If you can set an anchor correctly with confidence and know your boat will be safe in a secure anchorage, then you can rest in comfort and will not need to rely on moorings and marinas when cruising. Anchoring is one of the most important boat handling skills. If you do not know how to anchor correctly then you risk endangering your boat and also others who might be anchored nearby.  And if your anchor is unsuitable for the type of seabed beneath your keel then there is a high chance of the anchor dragging.  For some boat owners, the fear of the anchor dragging means they stay awake all night, as a result getting little or no sleep and most likely stressing out their crew into the bargain. Getting anchoring right is not always straightforward.  It can be confusing with the many types of anchor available and there will always be conflicting opinions on which anchors would be best suited for your boat and your chosen cruising ground.  Anchors and chain weigh considerable amounts, so loading up with excessive amounts of chain and anchors can affect a vessel’s performance and only really be necessary if planning a long distance voyage along a variety of potentially exposed stretches of coastline. Types of anchor  Choosing the type and size of anchors and cable to carry aboard will depend on the type and size of your vessel and the sea area it is being used in.  Most importantly, choose anchors that are big enough for your vessel and those which are recommended by the manufacturers.  Cruising yachts normally carry at least two types of anchor, plus suitable lengths of chain and rope cables.  Types of anchor include: Bruce – good power to weight, easy to handle, holds well in mud, sand and rock CQR or plough – good power to weight, stows well on bow roller, though awkward on deck. Holds well in mud and sand.  Very popular and reliable Delta – good power to weight, also plough shaped. Stows well on bow roller Danforth – stows flat, good kedge anchor, hard to break out of mud. Excellent back up anchor. Prone to pull out if the wind or current reverses...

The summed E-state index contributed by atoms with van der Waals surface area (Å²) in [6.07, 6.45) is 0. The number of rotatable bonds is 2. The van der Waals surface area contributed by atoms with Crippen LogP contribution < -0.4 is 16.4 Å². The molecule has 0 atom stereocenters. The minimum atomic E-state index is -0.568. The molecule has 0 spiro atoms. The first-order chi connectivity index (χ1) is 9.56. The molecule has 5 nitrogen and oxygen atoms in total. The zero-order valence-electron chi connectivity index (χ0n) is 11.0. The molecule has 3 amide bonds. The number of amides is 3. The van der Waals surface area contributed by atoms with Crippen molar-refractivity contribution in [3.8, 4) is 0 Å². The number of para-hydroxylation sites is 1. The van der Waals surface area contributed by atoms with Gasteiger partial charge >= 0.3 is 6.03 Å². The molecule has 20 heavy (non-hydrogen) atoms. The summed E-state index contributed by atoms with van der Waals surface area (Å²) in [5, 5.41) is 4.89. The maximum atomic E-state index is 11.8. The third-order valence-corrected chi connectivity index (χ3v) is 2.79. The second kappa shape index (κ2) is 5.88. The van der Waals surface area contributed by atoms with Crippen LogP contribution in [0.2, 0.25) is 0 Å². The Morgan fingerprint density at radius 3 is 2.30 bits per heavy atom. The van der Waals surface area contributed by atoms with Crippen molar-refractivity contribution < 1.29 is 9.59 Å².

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Getting a tow for your sail or power boat at sea or on inland waterways

By on Jun 7, 2015 in Boat Handling, Emergencies, Practical | 0 comments

FREE tips from the Safe Skipper App for iPhone/iPad/Android: Getting a tow for your sail or power boat Plan how to secure a tow rope to your boat. The tow rope must be attached to strong deck fittings As a rescue boat approaches, warn them of any debris or loose lines in the water If you are being rescued by a lifeboat, follow their instructions – they are experienced in rescue techniques If necessary back the tow rope with other ropes to lead to other cleats and strong points on deck Avoid using knots or loops that cannot be released under load Protect the rope from chafing using plastic tube, rags or fenders When being towed in a small boat, you will need to keep the weight well aft to keep the bow up If the boat is down by the bows you may need to be towed from astern The towed boat should always steer to follow the towing boat unless the steering has been disabled The use of a drogue to aid towing can be...

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Always have an emergency grab bag to hand when at sea…

By on Apr 24, 2015 in Boat Handling, Emergencies, Preparation | 0 comments

  Grab bag: In the event of having to abandon ship, it is recommended to have a designated waterproof bag to carry essential emergency items.  These might include items already in use on the boat, as well as some already stored in the bag. Emergency at sea – bag contents: • Handheld GPS  • Handheld VHF  • PLB/EPIRB  • Flares  • Sea sickness pills  • Torch and batteries  • First aid kit  • Thermal protective aids  • Medication  • Food and water  • Ship’s documents  • Personal documents  (see Safe Skipper for more – the app for all boating...

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Man Overboard Drill

By on Apr 16, 2015 in Boat Handling, Emergencies, Preparation | 0 comments

How to respond to crew overboard under sail • Keep the MOB in sight • Tack into the heave-to position, do not adjust the headsail sheets • If under spinnaker, alter course to windward and haul sail down immediately • Throw buoyancy to the MOB • Mark MOB with dan buoy • If within earshot of MOB reassure them you are manoeuvring into recovery position• Steer onto a beam/broad reach and sail away• Sail for about 5 or 6 boat lengths• Tack, aiming the leeward side of the yacht at the MOB • Let out the headsail and mainsail sheets until the main flaps • Keep the angle of approach as a close reach, so the sails can be powered and de-powered under full control • Use one sail only in breezy conditions • Approach the MOB slowly. Don’t be tempted to approach too quickly • Pick up the MOB to leeward, aft of the mast • In light conditions, approach MOB to windward and drift down towards casualty so they can be recovered on leeward side (taken from the Safe Skipper app for iPhone, iPad &...